Jake Oettinger
    Cooper Neill/Getty Images

    6. Leon Draisaitl, Edmonton Oilers. He nearly matched McDavid point-for-point, and did so while playing most of the playoffs at less than 100 percent. He does get put a little bit lower because his best production came while on a line with McDavid. His play, and the Oilers’ play, dropped off when he was running his own line. Most likely due to a combination of health and linemates. Still an amazing run as he and McDavid carried the Oilers on their best playoff run in more than 15 years.

    7. Andrei Vasilevskiy, Tampa Bay Lightning. He is one of the best goalies (and especially big game) goalies in league history, and it was another dominant run for him. The Lightning were not as good overall as they were the past two years, and needed to rely on Vasilevskiy a bit more. Especially early in the playoffs. He was more than up to the challenge, going 4-1 when the Lightning were facing elimination and finishing the playoffs with a .922 save percentage in 23 games.

    [Related: Even with free agency questions Avalanche are built to last]

    8. Mika Zibanejad, New York Rangers. He had a slow start in the First Round, but then caught fire in Game 5 to help the Rangers overcome a 3-1 series deficit to start their run. He was money on the power play and had a 12-game stretch in the middle of the playoffs where he scored 10 goals and 20 points. That included a seven goals in eight-game stretch through the second and third rounds.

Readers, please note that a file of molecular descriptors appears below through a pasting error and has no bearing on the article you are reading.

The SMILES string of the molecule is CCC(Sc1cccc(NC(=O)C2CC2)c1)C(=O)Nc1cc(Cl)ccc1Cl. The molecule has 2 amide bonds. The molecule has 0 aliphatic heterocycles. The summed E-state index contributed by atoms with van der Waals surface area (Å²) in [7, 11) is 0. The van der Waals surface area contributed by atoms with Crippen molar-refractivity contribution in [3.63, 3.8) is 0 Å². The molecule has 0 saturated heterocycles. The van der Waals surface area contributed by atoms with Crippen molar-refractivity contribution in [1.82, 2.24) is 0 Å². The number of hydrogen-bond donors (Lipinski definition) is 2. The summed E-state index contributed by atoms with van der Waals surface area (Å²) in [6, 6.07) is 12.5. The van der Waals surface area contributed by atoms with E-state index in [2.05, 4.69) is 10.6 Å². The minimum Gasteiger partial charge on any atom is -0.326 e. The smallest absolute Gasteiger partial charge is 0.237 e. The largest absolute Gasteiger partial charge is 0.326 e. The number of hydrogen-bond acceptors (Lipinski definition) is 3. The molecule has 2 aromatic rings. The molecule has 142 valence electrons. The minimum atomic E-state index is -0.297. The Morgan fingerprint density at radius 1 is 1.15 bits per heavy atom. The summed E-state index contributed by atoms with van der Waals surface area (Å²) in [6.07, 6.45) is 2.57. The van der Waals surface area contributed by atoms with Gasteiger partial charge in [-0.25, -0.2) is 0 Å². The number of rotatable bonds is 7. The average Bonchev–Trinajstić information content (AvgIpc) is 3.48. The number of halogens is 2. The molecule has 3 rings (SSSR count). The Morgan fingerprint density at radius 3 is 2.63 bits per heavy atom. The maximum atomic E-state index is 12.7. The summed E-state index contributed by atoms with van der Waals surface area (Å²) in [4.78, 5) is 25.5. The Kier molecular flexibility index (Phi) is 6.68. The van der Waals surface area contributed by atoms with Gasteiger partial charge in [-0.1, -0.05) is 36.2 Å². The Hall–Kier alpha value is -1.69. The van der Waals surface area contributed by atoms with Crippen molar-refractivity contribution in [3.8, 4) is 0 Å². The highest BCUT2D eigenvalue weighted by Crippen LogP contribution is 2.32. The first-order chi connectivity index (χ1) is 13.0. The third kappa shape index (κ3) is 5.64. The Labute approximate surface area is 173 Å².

9. Nikita Kucherov, Tampa Bay Lightning. The Lightning were extremely top heavy this postseason and relied almost exclusively on their top line of Kucherov, Steven Stamkos, and Ondrej Palat to carry the offense. Kucherov was, again, their top offensive force and not only led the team in scoring (while being one of the top scorers in the league) scored and set up some of their biggest goalies.

    10. Jake Guentzel, Pittsburgh Penguins. Like Oettinger in Dallas, we only saw him in one round, but what a round it was. Guentzel not only scored eight goals in the seven games, he finished the postseason 14th in goals, 25th in expected goals, and 35th in shots on goal despite playing in only one round. He is the only player to rank in the top-40 of each category to not play at least two full rounds. He was dominant.

    11. Kirill Kaprizov, Minnesota Wild. The Wild did not get the result they wanted in the playoffs, but you can not blame Kaprizov for that. He scored seven goals in the Wild’s six games and was the most dominant player on the ice in that series. A true superstar. Minnesota’s first since Marian Gaborik.

    David Berding/Getty Images

    12. Carter Verhaeghe, Florida Panthers. The Panthers’ postseason may have been a massive disappointment, but he was not. He had 12 points in 10 games and was their best offensive player. He almost single handedly pulled the Panthers through the first round series against Washington.

    13. Valeri Nichushkin, Colorado Avalanche. He not only had a great regular season and postseason, he made himself a ton of money this offseason in free agency.

    14. Adam Fox, New York Rangers. He is going to lead the Rangers’ blue line for years to come and had a great postseason offensively, while also playing top minutes on defense.

    15. Evander Kane, Edmonton Oilers. He finished as one of the top goal scorers in the playoffs. Somebody, whether it be Edmonton or another team, is going to look past all of the red flags and concerns and sign him because of that.